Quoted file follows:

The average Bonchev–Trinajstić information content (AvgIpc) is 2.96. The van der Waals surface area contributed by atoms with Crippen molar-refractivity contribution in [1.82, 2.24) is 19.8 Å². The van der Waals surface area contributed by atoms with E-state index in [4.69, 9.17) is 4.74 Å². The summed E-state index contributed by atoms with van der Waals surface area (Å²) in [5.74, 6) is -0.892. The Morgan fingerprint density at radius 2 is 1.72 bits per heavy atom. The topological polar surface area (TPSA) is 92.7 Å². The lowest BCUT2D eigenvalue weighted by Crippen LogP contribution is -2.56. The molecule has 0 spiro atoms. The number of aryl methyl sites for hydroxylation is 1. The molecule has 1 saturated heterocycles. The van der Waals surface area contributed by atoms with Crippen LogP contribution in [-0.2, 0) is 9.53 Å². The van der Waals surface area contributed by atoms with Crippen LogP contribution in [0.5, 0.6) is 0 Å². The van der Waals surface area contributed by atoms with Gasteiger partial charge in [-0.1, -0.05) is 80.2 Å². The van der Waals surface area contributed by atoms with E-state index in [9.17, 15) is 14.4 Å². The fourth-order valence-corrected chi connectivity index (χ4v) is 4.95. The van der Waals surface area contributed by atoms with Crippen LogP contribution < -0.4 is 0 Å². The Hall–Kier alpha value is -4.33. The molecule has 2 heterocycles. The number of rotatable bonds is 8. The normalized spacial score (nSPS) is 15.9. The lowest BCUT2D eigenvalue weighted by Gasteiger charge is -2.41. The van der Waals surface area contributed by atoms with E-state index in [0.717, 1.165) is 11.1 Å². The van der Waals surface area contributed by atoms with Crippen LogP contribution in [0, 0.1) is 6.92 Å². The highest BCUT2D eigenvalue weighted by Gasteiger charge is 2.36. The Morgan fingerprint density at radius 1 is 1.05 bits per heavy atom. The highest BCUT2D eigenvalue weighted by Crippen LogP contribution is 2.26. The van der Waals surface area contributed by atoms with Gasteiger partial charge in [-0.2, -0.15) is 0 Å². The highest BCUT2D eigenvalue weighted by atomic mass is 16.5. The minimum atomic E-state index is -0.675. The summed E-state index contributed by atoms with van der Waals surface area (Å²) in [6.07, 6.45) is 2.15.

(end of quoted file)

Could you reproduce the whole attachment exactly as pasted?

The average Bonchev–Trinajstić information content (AvgIpc) is 2.96. The van der Waals surface area contributed by atoms with Crippen molar-refractivity contribution in [1.82, 2.24) is 19.8 Å². The van der Waals surface area contributed by atoms with E-state index in [4.69, 9.17) is 4.74 Å². The summed E-state index contributed by atoms with van der Waals surface area (Å²) in [5.74, 6) is -0.892. The Morgan fingerprint density at radius 2 is 1.72 bits per heavy atom. The topological polar surface area (TPSA) is 92.7 Å². The lowest BCUT2D eigenvalue weighted by Crippen LogP contribution is -2.56. The molecule has 0 spiro atoms. The number of aryl methyl sites for hydroxylation is 1. The molecule has 1 saturated heterocycles. The van der Waals surface area contributed by atoms with Crippen LogP contribution in [-0.2, 0) is 9.53 Å². The van der Waals surface area contributed by atoms with Crippen LogP contribution in [0.5, 0.6) is 0 Å². The van der Waals surface area contributed by atoms with Gasteiger partial charge in [-0.1, -0.05) is 80.2 Å². The van der Waals surface area contributed by atoms with E-state index in [9.17, 15) is 14.4 Å². The fourth-order valence-corrected chi connectivity index (χ4v) is 4.95. The van der Waals surface area contributed by atoms with Crippen LogP contribution < -0.4 is 0 Å². The Hall–Kier alpha value is -4.33. The molecule has 2 heterocycles. The number of rotatable bonds is 8. The normalized spacial score (nSPS) is 15.9. The lowest BCUT2D eigenvalue weighted by Gasteiger charge is -2.41. The van der Waals surface area contributed by atoms with E-state index in [0.717, 1.165) is 11.1 Å². The van der Waals surface area contributed by atoms with Crippen LogP contribution in [0, 0.1) is 6.92 Å². The highest BCUT2D eigenvalue weighted by Gasteiger charge is 2.36. The Morgan fingerprint density at radius 1 is 1.05 bits per heavy atom. The highest BCUT2D eigenvalue weighted by Crippen LogP contribution is 2.26. The van der Waals surface area contributed by atoms with Gasteiger partial charge in [-0.2, -0.15) is 0 Å². The highest BCUT2D eigenvalue weighted by atomic mass is 16.5. The minimum atomic E-state index is -0.675. The summed E-state index contributed by atoms with van der Waals surface area (Å²) in [6.07, 6.45) is 2.15.